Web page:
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The challenges and potential of 4IR for African mining

The session was hosted by Neil Hume, natural resources editor at the financial times. (Image Source: Mining Indaba)

The Fourth Industrial Revolution (4IR) is critical to reigniting the South African economy in the wake of the pandemic, and ensuring the country hits its targets of creating 11 million jobs and reducing unemployment to 6% by 2030, stated Clive Govender, CEO and founder of CGC Consulting and ADAPT Digital Solutions

Govender made up a panel of experts at Mining Indaba 2021, discussing the benefits of  41R and its acceleration due to the coronavirus pandemic and what this means for mining workers across South Africa and the continent. 

He said, “There are opportunities now. Building a digital platform that includes SMEs into the platform will allow them to see opportunities across the entire industry as a whole. The biggest challenge when we talk to SMEs from mining communities is they feel they don’t get the opportunities as they don’t have transparency. Digital platforms and the new way of working could solve a lot of these problems for SMEs and communities.”

Reflecting on his experiences, Alfred Baku, executive vice-president of Gold Fields, added, “As a mining company we had to ensure operations continued and we had to develop business resilient plans and for this the supply chain was crucial. We had to maintain strategic inventory levels of regions. What we did was build a strategic alliance with local suppliers and source some suppliers from different locations such as India. With new technology we were able to track our supply chain activities and also ensure there was reduced disruption because of restrictions on shipments.”

Sabine Dall'Omo, CEO of Siemens Southern and Eastern Africa, believed that the pandemic had definitely sped up the industries transition to tech and digitalisation that, all the panellists agreed, had been lagging behind other sectors such as agriculture and energy for quite some time. 

Dall’Omo said, “Over the last eleven months, specifically after the hard lockdown, we have seen digital technology applied everywhere. Because of digital solutions we are able to service customers in South Africa as well as those in countries like Zambia and Ghana because we were able to remotely log in. The ability to do these things was always possible before but we never did them.”

Turning to mining workers at ground level, the participants each acknowledged that there was fairly widespread concern that 4IR would lead to things like job losses and have real socio-economic implications for people and communities around mines that were moving to automation. However they agreed that the switch to automation and digitalisation was not something to be feared, but to be embraced.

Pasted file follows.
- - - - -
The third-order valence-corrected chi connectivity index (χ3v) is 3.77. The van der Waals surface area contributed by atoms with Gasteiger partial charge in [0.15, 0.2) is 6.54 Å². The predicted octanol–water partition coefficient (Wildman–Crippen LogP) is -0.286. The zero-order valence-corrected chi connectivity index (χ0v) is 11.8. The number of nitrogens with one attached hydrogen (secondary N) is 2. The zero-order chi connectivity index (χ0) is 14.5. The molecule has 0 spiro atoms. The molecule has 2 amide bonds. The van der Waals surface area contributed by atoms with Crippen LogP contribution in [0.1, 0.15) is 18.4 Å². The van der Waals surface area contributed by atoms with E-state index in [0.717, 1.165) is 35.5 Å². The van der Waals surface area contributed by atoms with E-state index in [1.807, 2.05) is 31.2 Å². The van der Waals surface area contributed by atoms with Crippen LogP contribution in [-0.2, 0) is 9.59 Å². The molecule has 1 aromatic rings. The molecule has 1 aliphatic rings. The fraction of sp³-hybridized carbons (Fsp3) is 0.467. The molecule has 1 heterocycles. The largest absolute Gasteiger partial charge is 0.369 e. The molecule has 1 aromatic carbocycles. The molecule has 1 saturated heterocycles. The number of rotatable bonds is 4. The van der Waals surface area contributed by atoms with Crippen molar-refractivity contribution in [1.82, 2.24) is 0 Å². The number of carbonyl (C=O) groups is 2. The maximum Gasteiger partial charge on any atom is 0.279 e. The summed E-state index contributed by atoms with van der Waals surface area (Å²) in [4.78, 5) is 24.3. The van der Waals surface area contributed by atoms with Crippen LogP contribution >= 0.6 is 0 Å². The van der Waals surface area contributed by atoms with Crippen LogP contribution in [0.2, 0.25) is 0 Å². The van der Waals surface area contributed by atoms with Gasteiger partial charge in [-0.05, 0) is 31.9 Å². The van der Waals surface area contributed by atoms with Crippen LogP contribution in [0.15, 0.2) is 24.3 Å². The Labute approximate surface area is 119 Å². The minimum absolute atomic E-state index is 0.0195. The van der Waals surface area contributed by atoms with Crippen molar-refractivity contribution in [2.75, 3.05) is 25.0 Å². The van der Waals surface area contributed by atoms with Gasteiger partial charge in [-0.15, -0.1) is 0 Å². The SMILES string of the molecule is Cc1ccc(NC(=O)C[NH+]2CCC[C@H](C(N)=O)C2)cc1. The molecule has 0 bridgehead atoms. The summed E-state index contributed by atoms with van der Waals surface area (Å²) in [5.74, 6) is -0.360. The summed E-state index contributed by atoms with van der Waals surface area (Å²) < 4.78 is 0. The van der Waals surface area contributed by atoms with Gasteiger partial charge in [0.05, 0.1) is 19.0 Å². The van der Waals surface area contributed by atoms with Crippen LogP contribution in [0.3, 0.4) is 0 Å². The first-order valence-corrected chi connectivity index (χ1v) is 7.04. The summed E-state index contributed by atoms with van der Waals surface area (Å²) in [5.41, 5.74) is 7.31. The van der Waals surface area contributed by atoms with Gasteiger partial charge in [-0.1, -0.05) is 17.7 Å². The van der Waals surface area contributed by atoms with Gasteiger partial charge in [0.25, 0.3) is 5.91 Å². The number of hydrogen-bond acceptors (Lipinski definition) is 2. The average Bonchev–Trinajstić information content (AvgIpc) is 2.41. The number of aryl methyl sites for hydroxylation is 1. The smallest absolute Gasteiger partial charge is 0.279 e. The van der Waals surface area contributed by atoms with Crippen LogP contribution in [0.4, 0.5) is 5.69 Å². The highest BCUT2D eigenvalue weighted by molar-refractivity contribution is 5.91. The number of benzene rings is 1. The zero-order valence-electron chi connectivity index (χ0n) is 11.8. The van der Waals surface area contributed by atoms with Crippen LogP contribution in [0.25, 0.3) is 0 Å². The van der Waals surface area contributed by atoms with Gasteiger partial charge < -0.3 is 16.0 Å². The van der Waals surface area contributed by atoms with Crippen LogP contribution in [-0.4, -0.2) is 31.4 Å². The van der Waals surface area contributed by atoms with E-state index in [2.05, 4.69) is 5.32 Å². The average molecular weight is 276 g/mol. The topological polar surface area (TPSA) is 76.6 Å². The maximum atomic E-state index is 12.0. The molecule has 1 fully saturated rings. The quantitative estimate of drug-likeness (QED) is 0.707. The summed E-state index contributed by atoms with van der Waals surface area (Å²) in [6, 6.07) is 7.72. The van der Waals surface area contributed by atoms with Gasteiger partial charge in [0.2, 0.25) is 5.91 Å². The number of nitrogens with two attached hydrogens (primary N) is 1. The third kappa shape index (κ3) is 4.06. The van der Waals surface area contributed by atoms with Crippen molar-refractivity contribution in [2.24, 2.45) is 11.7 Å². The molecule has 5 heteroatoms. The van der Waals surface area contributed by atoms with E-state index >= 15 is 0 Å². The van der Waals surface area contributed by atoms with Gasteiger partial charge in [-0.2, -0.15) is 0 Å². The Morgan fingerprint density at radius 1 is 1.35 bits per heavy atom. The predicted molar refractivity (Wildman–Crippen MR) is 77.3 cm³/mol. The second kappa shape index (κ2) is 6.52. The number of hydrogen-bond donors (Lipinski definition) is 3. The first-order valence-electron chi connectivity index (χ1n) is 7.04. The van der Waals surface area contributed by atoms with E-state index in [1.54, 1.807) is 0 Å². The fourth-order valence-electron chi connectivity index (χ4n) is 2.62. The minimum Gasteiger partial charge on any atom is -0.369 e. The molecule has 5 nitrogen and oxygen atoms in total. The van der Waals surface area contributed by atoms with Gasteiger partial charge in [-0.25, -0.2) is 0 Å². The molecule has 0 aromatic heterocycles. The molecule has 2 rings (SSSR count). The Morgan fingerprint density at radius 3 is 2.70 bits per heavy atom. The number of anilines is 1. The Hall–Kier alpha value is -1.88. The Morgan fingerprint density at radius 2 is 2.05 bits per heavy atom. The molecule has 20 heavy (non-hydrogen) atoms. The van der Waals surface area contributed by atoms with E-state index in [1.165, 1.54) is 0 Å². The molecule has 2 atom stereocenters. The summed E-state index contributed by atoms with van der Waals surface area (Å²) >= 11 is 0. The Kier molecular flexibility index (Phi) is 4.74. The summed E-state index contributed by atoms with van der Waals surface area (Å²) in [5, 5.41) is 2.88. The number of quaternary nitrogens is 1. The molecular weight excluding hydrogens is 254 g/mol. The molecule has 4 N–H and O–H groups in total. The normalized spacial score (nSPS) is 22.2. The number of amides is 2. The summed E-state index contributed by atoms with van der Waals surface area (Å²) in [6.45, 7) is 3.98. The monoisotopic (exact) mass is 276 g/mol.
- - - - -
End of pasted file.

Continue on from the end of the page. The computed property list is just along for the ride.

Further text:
Nicky Black, director of social and economic development at ICMM, said, “The ICMM does not see this differently from the mining companies on the ground. Our members represent about a third of the global mining community. All of them have committed to a 15 year programme, called ‘skills for our common future’ which tries to engage directly with this challenge.

“Overwhelmingly, leaders in our sector expect the nature of the workforce to change in the near term; nearly 95% predict a transition to more skilled employees over the next five years. It is clear that unskilled workers are going to be the most impacted. But the bigger picture is that is not just happening in mining but across all sectors. While there is significant disruption coming, the expectation from the World Economic Forum and others is that on balance more jobs will be created than lost. By 2025, they expect 85 millions jobs to be displaced, but 95 million will emerge.”

Echoing these comments, Nombasa Tsengwa, managing director of minerals at Exxaro Resources, said, “This is something that has got to be thought through very carefully as it has a bearing on the welfare of the workforce and therefore you are bound to get resistance. You need to be very clear about how you are going to approach 4IR, starting with communicating the benefits of automation. Most mistakes made by many companies have been to re-imagine the workplace without including the labour. From our experience you have got to start with a very clear communication platform; why we are doing this and how is it going to benefit.

“Take your employees on this journey so they can go back to their members and say this is necessary and good for us. Some things get miscommunicated such as ‘you will lose your jobs’ or ‘robots are coming to take your jobs’, but if you really map out what your journey is going to look like, there is a lot of skills on the mine that you can upskill to white collar jobs.”

Tsengwa concluded, “The leadership has to be transformative, has got to listen to the people and place itself in line with the socio-economic conditions of the country. Communities depend on these mines and if you don’t take them along, you will have a challenge.”

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